You may remember the Silicon Motion SM2256 SSD controller that Al reported on during CES this year, even if you do not you should be interested in a controller which can work with 1x/1y/1z nm TLC NAND from any manufacturer on the market. The SSD Review managed to get a prototype which uses the new SM2256 controller, Samsung’s 19nm TLC planar NAND flash and a Hynix 440Mhz 256MB DDR3 DRAM chip. In benchmarking they saw 548MB/s sequential reads and 484MB/s writes, with 4K slowing down to 38MB/s for read and 110MB/s for write. Check out the rest of the review here as well as keeping your eyes peeled for our first review of the new controller.
"Controllers are the heart and soul of every SSD. Without one, an SSD would be a useless PCB with some components slapped on it. It is responsible for everything from garbage collection and wear leveling to error correction and hardware encryption. In simple terms, all these operations can be quite complicated to implement as well as expensive to develop."
Here are some more Storage reviews from around the web:
- Crucial's BX100 and MX200 @ The Tech Report
- Crucial MX200 250 GB @ techPowerUp
- Crucial BX100 SSD @ HardwareHeaven
- OCZ ARC 100 480GB SSD Review @ NikKTech
- Thecus W4000 WSS NAS @ Kitguru
- WD My Cloud DL4100 Business NAS Review @ Techgage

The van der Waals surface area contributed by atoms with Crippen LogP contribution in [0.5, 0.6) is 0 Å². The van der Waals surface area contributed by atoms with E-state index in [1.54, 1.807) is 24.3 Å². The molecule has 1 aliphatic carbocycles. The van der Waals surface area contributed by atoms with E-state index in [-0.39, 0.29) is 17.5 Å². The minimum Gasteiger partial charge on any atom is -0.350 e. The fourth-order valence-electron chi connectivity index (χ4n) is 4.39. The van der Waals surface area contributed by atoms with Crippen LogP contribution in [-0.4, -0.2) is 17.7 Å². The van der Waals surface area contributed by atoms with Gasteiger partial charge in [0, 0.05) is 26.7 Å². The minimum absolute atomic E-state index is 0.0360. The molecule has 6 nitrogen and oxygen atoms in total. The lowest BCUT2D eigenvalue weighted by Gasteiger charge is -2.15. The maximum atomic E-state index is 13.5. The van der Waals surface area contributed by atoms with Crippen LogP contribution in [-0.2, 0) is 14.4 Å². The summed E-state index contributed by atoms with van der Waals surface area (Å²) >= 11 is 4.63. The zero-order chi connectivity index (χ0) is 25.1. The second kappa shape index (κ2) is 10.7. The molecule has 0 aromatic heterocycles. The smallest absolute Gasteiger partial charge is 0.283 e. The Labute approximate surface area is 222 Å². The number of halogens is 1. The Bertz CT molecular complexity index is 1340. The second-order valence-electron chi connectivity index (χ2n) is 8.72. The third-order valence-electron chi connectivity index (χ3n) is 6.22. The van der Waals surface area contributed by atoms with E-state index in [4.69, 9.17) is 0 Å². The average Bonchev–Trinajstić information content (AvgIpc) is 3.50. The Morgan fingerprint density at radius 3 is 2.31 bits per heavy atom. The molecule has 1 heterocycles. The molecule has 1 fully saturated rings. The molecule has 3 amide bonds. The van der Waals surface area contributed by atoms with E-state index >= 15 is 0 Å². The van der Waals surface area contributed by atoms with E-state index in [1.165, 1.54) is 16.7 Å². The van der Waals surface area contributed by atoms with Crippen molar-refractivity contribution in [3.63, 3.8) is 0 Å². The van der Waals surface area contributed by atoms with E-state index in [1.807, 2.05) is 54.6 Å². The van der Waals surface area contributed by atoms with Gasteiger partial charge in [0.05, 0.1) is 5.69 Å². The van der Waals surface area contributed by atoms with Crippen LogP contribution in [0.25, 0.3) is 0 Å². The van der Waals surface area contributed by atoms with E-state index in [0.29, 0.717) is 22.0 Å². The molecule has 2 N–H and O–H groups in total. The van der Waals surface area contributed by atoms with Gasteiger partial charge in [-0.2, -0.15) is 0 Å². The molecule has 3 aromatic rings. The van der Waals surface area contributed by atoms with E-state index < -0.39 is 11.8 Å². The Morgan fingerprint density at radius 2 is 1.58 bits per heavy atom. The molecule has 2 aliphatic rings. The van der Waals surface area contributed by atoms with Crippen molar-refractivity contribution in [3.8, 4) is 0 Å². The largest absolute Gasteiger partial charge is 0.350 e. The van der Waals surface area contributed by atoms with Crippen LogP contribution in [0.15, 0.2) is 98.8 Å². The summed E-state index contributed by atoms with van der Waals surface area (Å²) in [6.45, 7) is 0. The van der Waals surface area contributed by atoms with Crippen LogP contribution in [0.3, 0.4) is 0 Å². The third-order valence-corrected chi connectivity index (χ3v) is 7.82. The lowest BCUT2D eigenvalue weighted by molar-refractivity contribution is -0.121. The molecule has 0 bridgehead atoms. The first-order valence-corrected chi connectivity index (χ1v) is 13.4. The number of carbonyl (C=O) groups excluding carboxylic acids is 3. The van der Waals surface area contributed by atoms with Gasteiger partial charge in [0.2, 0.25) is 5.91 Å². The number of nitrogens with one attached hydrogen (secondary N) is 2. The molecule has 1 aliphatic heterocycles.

- ASUSTOR AS7010T NAS Server Review @ NikKTech
- SilverStone TS431S 4-Bay miniSAS DAS Storage Tower @ eTeknix
Should be “work with,” not
Should be “work with,” not “worth with.” TLC nand is garbage and any controller designed for it is bound to have garbage coming out. Stay away from this crap and keep the companies focused on mlc, please.
Fixed – thanks. TLC obviously
Fixed – thanks. TLC obviously has teething problems but the same was said (to a lesser extent) with MLC back in the day. With 3D coming from all of the big vendors (higher endurance, less drift, etc), it's likely TLC will become the standard for consumer in coming years.
Hope you are dead wrong. MLC
Hope you are dead wrong. MLC was not as enticing as the sexy and expensive SLC, but it worked well pretty much out of the gate. Any problems that might have been associated with it were controller issues, and not from an inherent weakness as is the case with TLC. Really, we should do our best not to be lulled into accepting inherently substandard parts for our storage needs. For the last few years, you have gotten all excited about TLC drives touting how cheap they will be. In the end, they were never much cheaper if any than some solid, but not fastest, MLC drives. Same holds today. They actually should be dirt cheap since they are substandard parts and only a fool would spend good money on crap when it came to storage.